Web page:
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KARACHI: An evening with Jazib Qureshi

June 15, 2003


KARACHI, June 14: The Karachi Gymkhana Library and its literary committee, held an evening with noted writer and poet, Jazib Qureshi, on Friday.

The well-attended event was addressed by writer and newspaper columnist, Azher hasan Siddiqui, Hussain Majrooh from Lahore, critic Rauf Niazi, Ms Rukhsana Saba and Raashid Noor, who did the compering.

Jazib’s work spreaded over more than fifty years, which included his memorable prose writings, such as ‘Pehchaan’, Shinasai and Takhliqi Awaz, Mr Noor said.

Azher hasan Siddiqui, while introducing the poet said, his first collection of poetry appeared in 1983, and he was the author of eight poetry collections and ten books on prose and critical essays.

Rauf Niazi read out pieces from his exhaustive article about Jazib’s life. He said Mohammad Sabir, later known as Jazib Qureshi, was born in Lucknow (India), came from a poor family and was only nine when his father died. The child worked for sometime at a workshop for a living, came over to Lahore in 1950, when he was ten and continued to work and learn, while devoted himself to teaching and column writing for newspapers, he said.

A creative poet of modern times, Jazib was a well read person and not wedded to any particular ideological school. His scholarly knowledge of classics made his critical writings more effective, Mr Niazi said.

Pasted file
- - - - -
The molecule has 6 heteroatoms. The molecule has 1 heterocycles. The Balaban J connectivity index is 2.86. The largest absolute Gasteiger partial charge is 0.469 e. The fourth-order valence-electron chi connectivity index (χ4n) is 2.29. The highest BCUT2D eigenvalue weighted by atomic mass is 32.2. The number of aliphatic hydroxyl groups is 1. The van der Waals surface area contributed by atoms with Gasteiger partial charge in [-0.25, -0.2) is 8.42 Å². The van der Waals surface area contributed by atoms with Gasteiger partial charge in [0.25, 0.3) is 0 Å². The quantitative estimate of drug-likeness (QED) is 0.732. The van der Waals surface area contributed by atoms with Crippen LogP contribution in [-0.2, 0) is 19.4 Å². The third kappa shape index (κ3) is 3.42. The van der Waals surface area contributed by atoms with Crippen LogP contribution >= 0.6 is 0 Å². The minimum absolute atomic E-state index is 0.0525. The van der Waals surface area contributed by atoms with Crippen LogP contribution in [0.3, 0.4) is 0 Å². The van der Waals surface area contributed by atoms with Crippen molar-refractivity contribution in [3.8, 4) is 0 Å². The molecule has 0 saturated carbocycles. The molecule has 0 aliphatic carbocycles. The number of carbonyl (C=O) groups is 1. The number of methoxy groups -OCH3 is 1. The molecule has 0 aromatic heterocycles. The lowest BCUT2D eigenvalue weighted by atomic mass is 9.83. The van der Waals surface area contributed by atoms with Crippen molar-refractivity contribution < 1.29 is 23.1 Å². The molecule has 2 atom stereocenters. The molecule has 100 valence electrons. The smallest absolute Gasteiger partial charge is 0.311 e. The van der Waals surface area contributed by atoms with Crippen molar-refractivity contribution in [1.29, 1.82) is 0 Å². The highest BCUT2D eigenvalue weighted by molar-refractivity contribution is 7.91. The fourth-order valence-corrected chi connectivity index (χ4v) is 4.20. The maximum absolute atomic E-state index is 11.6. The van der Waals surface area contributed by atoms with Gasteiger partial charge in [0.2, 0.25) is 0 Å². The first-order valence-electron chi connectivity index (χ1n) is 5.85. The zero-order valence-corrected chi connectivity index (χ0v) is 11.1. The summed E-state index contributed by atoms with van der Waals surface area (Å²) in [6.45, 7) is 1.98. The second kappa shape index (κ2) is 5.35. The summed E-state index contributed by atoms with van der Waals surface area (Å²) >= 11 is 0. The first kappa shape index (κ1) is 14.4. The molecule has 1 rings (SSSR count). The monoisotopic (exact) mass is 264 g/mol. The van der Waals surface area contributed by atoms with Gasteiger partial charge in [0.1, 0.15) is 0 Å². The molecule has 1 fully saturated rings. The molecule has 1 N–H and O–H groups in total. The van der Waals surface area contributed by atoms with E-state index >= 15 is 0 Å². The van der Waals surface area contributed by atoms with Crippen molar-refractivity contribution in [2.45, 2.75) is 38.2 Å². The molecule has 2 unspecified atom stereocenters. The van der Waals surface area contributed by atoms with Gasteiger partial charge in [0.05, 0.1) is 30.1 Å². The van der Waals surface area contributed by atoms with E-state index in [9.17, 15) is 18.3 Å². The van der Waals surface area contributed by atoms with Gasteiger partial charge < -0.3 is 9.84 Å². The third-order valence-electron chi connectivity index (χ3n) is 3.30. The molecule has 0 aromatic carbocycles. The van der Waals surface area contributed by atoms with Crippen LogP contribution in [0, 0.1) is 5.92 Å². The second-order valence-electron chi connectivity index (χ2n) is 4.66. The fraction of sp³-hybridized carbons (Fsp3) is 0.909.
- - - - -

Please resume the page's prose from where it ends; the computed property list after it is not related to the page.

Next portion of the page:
Rukhsana Saba admired ‘multi-faceted Jazib’ for a successful career in all the literary fields.

Hussain Majrooh, a banker, apart from his love for poetry and satire, admired Jazib for his unending creativity.

Mr Majrooh, author of poetry collection ‘Kashid’ and a collection of satirical essays, ‘Martbaan’, said Jazib had carved out his own path in literature, with his commitment to culture, ‘literature and his creative zeal, patience and self confidence’.

A selfless and contended person as he was, he had introduced young talent in the literary field, Majrooh concluded.

Senior poet Raghib Moradabadi, who had recovered from a serious ailment, had also come to pay his compliments in verse, which he wrote, as usual, spontaneously. His sense of humour and ready wit never failed him despite his failing health.

Salman Siddiqui also read out his poem written for the occasion.

Nasim Gandhi, convener of the literary committee, thanked the guests.—Hasan Abidi